Schubert & Salzer Maschinenfabrik Aktiengesellschaft,plaintiff-appellee, v. W. Schlafhorst & Co., American Schlafhorst Company, Andgreenwood Mills, Inc., Defendants-appellants, 856 F.2d 202 (Fed. Cir. 1988)

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U.S. Court of Appeals for the Federal Circuit - 856 F.2d 202 (Fed. Cir. 1988) Aug. 24, 1988

Before MARKEY, Chief Judge, DAVIS*  and EDWARD S. SMITH, Circuit Judges.

EDWARD S. SMITH, Circuit Judge.


W. Schlafhorst & Co., American Schlafhorst Co., and Greenwood Mills, Inc. (Schlafhorst), appeal the judgment, as finally amended, of the United States District Court for the District of South Carolina in Schubert & Salzer Maschinenfabrik Aktiengesellschaft v. W. Schlafhorst & Co., Civil Action No. 6:85-3467-3K (D.S.C. July 10, 1987). We affirm.


The district court's judgment, as finally amended, included both jury verdicts in favor of Schubert & Salzer Maschinenfabrik Aktiengesellschaft (Schubert) on the issues of patent validity, infringement, and damages and a decision by the magistrate, setting forth both findings of facts and conclusions of law, in favor of Schubert on the issues of equitable estoppel and compliance with the filing requirements of 35 U.S.C. § 135(c). On appeal, Schlafhorst raises five principal contentions.

First, Schlafhorst argues that the magistrate erred by refusing to enter judgment on the jury's verdict in favor of Schlafhorst on the section 135(c) issue and by substituting therefor, and entering judgment in favor of Schubert on, his own findings of facts and conclusions of law. Schlafhorst contends that Schubert entered a general demand for trial by jury at the time Schubert filed its complaint and that, in view of this demand, Schlafhorst was entitled to a jury trial on all issues. We disagree.

Rule 39(a) of the Federal Rules of Civil Procedure provides that, when requested pursuant to Fed. R. Civ. P. 38, a trial shall be by jury unless either (1) the parties consent by written stipulation filed with the court, or by oral stipulation made in open court, to trial by the court sitting without a jury or (2) the court determines there is no right to trial by jury. Here, Schlafhorst consented to trial by the magistrate on the section 135(c) issue. The magistrate repeatedly articulated his intention that he independently was going to decide the section 135(c) issue and that the section 135(c) issue was being sent to the jury in an advisory capacity only. Not only did Schlafhorst fail to object at trial to the magistrate's proposed treatment of the issue but, when questioned by the magistrate, Schlafhorst, in open court, consistently maintained the position that the section 135(c) issue was a legal issue not appropriate for resolution by a jury.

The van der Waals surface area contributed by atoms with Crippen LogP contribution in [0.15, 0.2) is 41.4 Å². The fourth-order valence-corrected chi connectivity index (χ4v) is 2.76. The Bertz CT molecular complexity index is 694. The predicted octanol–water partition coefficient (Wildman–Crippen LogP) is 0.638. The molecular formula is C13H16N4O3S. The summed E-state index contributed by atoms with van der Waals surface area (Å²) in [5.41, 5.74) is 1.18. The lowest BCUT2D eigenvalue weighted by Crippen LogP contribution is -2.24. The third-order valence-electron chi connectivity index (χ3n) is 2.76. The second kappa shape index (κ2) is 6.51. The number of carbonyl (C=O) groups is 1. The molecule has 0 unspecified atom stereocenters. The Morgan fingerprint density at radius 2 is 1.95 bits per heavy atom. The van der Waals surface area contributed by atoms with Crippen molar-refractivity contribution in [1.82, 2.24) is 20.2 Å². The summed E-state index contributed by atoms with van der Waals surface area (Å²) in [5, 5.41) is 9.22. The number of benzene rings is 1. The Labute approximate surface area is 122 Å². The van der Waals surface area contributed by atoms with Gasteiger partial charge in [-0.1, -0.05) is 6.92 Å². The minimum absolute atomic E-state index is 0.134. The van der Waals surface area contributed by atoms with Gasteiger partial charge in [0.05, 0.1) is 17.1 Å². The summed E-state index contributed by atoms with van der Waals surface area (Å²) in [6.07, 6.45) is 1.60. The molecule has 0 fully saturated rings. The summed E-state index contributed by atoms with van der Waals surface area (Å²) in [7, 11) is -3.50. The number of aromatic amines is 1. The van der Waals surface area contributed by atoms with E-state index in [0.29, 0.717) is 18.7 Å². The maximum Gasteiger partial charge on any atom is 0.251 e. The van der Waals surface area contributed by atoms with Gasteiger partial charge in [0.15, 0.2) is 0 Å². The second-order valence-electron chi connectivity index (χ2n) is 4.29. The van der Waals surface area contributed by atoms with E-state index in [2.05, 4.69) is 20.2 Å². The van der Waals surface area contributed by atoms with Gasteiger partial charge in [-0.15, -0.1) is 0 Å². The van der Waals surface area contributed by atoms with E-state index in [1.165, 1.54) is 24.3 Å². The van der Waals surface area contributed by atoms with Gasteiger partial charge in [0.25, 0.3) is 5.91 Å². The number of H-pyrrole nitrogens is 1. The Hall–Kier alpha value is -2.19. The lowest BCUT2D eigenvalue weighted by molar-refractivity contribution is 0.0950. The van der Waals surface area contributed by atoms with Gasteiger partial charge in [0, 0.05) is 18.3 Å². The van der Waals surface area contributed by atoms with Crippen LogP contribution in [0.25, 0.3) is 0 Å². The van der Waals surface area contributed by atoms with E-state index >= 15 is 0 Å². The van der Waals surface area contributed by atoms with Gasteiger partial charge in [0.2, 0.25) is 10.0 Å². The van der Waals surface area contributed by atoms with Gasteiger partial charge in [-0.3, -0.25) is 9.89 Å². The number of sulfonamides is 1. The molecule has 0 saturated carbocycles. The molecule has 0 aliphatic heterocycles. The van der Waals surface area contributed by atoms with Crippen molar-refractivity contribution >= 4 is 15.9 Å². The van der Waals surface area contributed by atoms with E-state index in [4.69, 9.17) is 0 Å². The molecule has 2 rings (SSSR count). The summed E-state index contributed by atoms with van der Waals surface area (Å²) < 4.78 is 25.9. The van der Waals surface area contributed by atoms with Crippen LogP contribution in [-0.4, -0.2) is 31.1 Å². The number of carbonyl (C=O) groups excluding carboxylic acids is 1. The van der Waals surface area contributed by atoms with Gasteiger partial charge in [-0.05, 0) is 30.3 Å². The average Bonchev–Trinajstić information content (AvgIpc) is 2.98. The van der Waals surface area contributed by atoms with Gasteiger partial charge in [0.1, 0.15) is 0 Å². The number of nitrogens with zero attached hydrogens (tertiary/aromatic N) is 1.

Second, Schlafhorst argues that the magistrate erred, as a matter of law, in reaching his conclusion on the merits of the section 135(c) issue. We disagree. The magistrate determined that there was no causal connection between either the 1965 consortium agreement or the 1969 supplemental agreement and the termination of the interference. Because Schlaforst has not given us grounds to disturb this determination by the magistrate, we must affirm his decision on this issue. See CTS Corp. v. Piher International Corp., 727 F.2d 1550, 1555-56, 221 USPQ 11, 15 (Fed. Cir.), cert. denied, 469 U.S. 871 (1984) ("Section 135(c) requires that any agreement or understanding made in connection with or in contemplation of the termination of an interference must be filed with the [United States Patent and Trademark Office].").

Third, Schlafhorst argues that the magistrate erred, as a matter of law, in reaching his conclusion that Schubert was not precluded by the doctrine of equitable estoppel from bringing this action against Schlafhorst. Schlafhorst contends that the magistrate misapplied the legal precedent on the issue. We disagree. The magistrate determined that, although Schlafhorst may have been prejudiced by Schubert's delay in bringing its action, Schlafhorst failed to establish that Schubert either abandoned its claims against Schlafhorst or induced Schlafhorst into thinking the same. Because application of equitable estoppel is predicated upon such a showing, see Hottel Corp. v. Seaman Corp., 833 F.2d 1570, 1573, 4 USPQ2d 1939, 1941 (Fed. Cir. 1987), we cannot conclude that the magistrate's resolution of this issue is erroneous, as a matter of law. Schlafhorst's attacks on the magistrate's underlying factual findings on this issue are unpersuasive.

Fourth, Schlafhorst argues that the magistrate prejudiced Schlafhorst by excluding from the jury evidence of inconsistent positions taken by Schubert, and of rulings made by the German Federal Patent Court, during prosecution of Schubert's counterpart German patent application. We are not persuaded. Under the law of the Fourth Circuit, which law controls this issue on appeal, exclusion of evidence is squarely within the discretion of the trial court. See DeBenedetto v. Goodyear Tire & Rubber Co., 754 F.2d 512, 518 (4th Cir. 1985). Here, although evidence of proceedings before foreign tribunals may have some relevance to the issues in this case, Schlafhorst has not established that the magistrate abused his discretion by excluding this evidence.

Finally, Schlafhorst argues that the magistrate erred in instructing the jury on the reverse doctrine of equivalents. For us to disturb the jury's verdict on that issue, Schlafhorst has the burden of establishing that the error was so egregious, considering the instructions as a whole, as to require the verdict to be set aside. Jamesbury Corp. v. Litton Industrial Products, Inc., 756 F.2d 1556, 1560, 225 USPQ 253, 256 (Fed. Cir. 1985). Schlafhorst failed to carry its burden on appeal.


Judge Davis, who died on June 19, 1988, took no part in the decision of this case